“It is a very long way to the top.”
Malcolm Young stood near the back of the stage whenever AC/DC performed, the rhythm guitarist holding his giant Gretsch guitar in front of a wall of Marshall amplifiers. He seemed comfortable in that place, letting the band’s energetic lead guitarist and his younger brother, Angus, take the spotlight.
What wasn’t clear was that Malcolm was the driving force behind the band. Jeff Apter’s biography Malcolm Young: The Man Who Made AC/DC provides an overview of Malcolm Young’s life, a determined and very private man who created one of the best-selling bands of the rock era. It’s an extraordinary story on so many levels, with a heartbreaking ending.
A bitterly cold Glasgow winter and the incentive of the assisted migration scheme saw Young’s parents move to Australia in 1963. Malcolm was 10, Angus was 8. In their Villawood hostel, older brother George formed a band, rehearsing in the laundry as his younger brothers looked on. Within two years, the band had signed a record deal and the Easybeats had a string of Australian hits. They moved to the UK in 1966 and achieved international success with their single Friday On My Mind. In 1969 they broke up, deeply in debt.
The rise and fall of the Easybeats had a big impact on Malcolm Young. Apter’s biography is fantastic at uncovering Malcolm’s life as a young musician, working as an apprentice during the day and playing covers at dances and clubs on weekends. In 1973, George Young and Harry Vanda (his song-writing partner from the Easybeats) returned to Australia. George invited his two younger brothers to join them in the studio. Though the recording sank without a trace, Malcolm subsequently invited Angus to join him in a new band. Their sister suggested they call themselves AC/DC. It was a tight family.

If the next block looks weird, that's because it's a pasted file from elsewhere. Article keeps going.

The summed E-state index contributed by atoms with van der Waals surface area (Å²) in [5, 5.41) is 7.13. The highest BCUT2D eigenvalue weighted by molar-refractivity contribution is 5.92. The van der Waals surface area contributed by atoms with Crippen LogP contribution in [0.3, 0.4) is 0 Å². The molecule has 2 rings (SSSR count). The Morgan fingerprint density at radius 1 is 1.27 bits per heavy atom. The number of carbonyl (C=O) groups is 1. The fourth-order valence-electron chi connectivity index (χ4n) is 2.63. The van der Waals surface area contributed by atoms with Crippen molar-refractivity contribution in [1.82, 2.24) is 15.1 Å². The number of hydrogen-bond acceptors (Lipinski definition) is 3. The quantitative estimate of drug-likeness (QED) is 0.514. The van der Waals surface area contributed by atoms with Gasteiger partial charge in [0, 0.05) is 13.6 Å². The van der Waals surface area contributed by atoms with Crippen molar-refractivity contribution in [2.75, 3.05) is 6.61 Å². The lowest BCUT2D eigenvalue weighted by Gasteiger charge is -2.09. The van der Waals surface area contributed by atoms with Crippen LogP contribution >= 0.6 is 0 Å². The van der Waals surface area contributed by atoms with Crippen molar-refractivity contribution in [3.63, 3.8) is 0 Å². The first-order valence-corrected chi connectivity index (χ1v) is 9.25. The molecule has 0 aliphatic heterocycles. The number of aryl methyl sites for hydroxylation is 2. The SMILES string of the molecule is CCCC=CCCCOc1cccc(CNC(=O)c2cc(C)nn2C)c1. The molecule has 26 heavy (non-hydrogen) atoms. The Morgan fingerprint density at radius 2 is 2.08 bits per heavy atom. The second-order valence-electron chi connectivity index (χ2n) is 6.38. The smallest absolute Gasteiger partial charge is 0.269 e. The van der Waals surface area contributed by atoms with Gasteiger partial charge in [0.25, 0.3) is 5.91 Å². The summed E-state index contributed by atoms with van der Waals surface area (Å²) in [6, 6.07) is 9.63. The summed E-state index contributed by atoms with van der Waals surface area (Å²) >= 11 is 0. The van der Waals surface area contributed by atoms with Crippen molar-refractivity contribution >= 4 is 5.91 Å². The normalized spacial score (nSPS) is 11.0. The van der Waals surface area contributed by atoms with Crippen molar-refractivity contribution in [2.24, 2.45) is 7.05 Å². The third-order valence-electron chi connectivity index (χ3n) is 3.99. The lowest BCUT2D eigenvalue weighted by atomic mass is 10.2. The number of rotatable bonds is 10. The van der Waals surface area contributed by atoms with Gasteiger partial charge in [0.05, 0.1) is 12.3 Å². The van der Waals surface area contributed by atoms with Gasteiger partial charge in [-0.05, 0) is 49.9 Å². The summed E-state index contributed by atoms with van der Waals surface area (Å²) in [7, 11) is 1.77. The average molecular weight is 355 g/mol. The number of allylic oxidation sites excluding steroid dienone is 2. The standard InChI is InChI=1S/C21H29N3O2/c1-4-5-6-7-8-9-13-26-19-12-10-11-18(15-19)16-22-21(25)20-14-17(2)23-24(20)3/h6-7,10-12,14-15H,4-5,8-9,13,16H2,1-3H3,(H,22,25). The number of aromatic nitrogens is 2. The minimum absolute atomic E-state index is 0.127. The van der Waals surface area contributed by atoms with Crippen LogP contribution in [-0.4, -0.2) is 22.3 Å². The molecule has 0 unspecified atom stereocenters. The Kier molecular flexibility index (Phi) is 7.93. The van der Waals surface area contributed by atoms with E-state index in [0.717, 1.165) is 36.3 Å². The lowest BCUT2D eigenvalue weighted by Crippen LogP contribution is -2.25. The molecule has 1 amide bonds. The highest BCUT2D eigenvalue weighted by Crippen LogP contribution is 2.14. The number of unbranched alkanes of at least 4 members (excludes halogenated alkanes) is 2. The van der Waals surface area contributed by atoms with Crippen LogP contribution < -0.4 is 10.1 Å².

The band toured relentlessly, relocated to Melbourne in 1974. They were soon appearing regularly on ABC TV music show Countdown with songs that George Young and Harry Vanda helped the band shape in the studio. AC/DC released an album every year during this time.
It seems that Malcolm saw the band as a job rather than a calling, performing night after night to build their audience. He wanted success to follow his hard work and had a plan to get there. AC/DC arrived in London in 1976, playing a style of heavy rock that seemed dated even then. Critics had no time for them, though they soon connected with audiences like they had in Australia.
The band’s best-selling album Back in Black (1980) followed the death of vocalist Bon Scott. With new singer Brian Johnson the band became a huge success, though Malcolm struggled with alcohol in the 1980s.
Malcolm Young: The Man Who Made AC/DC focuses on the years leading up to their international success, a recognisably Australian band playing clubs and small towns and never stopping. The singularity of Malcolm’s vision shines through.
The Black Ice World Tour (2008-2010) should have been a pinnacle for AC/DC. With almost 5 million tickets sold, it’s one of the largest grossing tours ever. Yet Malcolm Young was struggling to remember his parts. He had early onset dementia. Malcolm effectively left the band at the end of that tour. He was then diagnosed with lung cancer and had a pacemaker fitted before entering a Sydney nursing home in 2014. He died in 2017.
A book for fans of AC/DC, celebrating their rough edges and hard-working approach of their driving force Malcolm Young. It is a long way to the top, but Malcolm got there.
VIEW AND LISTEN
Friday on my mind – The Easybeats